Evolutionary Origins and Function of Animal Specific Gene Regulatory Networks: Insights from the Sponges

Mon, May 16 12:00pm
Cram Conf. Room - Mol Sci 3440
Speaker Professor April Hill
Hosted by
Department of Chemistry and Biochemistry
(310) 825-0771

Instructional Division Research Seminar

"Evolutionary Origins and Function of Animal Specific Gene Regulatory Networks: Insights from the Sponges"

Abstract: Since the sequencing of the first spongegenomes, we have known that these early animals possess members of most of the animal specific transcriptionfactor, signal transduction and structural gene families. Sponges thus have genes that are crucial for setting up pathways for growth, differentiation, cell specification, adhesion, innate immunity and self/non-self recognition. It also appears that many metazoan-specific characteristics evolved before the sponges diverged from the rest of the animal lineage including stem cells, peristaltic-like contractions, and environmentally stimulated behaviors even though they lack muscles, nerves and a gut. Sponges thus represent the opportunity to study novel molecular mechanisms for key aspects of animal development. And they also offer the possibility of elucidating fundamental conserved molecular, cellular and developmental pathways in early animals. Our work on the Pax/Six and Wnt signaling pathways in the model freshwater sponge, Ephydatia muelleri, demonstrate both novel and putative conserved roles for these animal specific gene networks in the sister group of the Metazoa.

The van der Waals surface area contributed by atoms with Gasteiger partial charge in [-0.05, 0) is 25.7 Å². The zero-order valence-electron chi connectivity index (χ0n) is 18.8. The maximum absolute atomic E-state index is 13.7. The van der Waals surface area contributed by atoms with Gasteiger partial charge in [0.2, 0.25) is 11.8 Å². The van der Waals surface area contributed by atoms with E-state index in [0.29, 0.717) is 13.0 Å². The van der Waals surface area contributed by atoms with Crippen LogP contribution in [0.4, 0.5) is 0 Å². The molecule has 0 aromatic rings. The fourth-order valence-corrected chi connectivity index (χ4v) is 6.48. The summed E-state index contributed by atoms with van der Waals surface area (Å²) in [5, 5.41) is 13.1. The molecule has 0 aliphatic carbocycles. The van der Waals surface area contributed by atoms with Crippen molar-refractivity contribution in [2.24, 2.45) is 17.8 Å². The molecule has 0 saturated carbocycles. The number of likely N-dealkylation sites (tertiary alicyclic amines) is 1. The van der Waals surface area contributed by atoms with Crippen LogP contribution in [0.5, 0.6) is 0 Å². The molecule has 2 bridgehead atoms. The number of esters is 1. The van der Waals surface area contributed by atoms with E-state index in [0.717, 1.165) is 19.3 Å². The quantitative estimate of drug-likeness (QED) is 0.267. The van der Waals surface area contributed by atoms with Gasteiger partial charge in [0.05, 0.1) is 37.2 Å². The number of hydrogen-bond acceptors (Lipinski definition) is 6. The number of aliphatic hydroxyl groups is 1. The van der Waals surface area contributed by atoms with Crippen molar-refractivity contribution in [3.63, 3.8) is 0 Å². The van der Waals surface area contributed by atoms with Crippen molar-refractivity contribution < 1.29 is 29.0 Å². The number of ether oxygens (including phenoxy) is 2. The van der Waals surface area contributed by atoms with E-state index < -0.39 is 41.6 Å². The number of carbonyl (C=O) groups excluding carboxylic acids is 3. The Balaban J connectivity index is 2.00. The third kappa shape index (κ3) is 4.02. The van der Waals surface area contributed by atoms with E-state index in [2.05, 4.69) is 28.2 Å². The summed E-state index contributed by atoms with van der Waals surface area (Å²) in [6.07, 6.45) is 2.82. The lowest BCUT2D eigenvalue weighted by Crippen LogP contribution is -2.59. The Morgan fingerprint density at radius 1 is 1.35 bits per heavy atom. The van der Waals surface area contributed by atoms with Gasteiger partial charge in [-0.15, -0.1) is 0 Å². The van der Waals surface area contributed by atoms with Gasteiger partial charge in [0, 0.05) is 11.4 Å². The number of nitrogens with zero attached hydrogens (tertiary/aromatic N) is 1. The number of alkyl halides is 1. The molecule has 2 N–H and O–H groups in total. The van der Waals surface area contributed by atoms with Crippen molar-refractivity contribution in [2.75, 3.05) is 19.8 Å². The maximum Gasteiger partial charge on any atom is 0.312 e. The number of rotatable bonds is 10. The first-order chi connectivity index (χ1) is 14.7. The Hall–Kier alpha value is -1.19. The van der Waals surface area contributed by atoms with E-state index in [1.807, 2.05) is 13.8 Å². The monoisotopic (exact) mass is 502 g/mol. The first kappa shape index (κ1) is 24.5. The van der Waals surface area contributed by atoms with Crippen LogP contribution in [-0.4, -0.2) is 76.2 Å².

Prof. April Hill, professor of biology and director of the University of Richmond's HHMI funded Undergraduate Science Education Program, will also give a curricular development seminar titled “Development, Implementation and Outcomes of an Integrated Science Curriculum for First-Year STEM Students” on Tuesday, May 17th, from 4 pm to 5 pm in BSRB 154.  
In addition to developing and teaching interdisciplinary first-year research-centered STEM courses, Prof. Hill oversees a summer bridge program that focuses on building community and research skills for incoming students who are from groups traditionally underrepresented in the sciences. She is passionate about undergraduate research and uses sponges to ask questions about the gene regulatory networks important in the development of body plans and symbioses. She is a NSF, HHMI, NIH-NIGMS PULSE Vision & Change Leadership Fellow.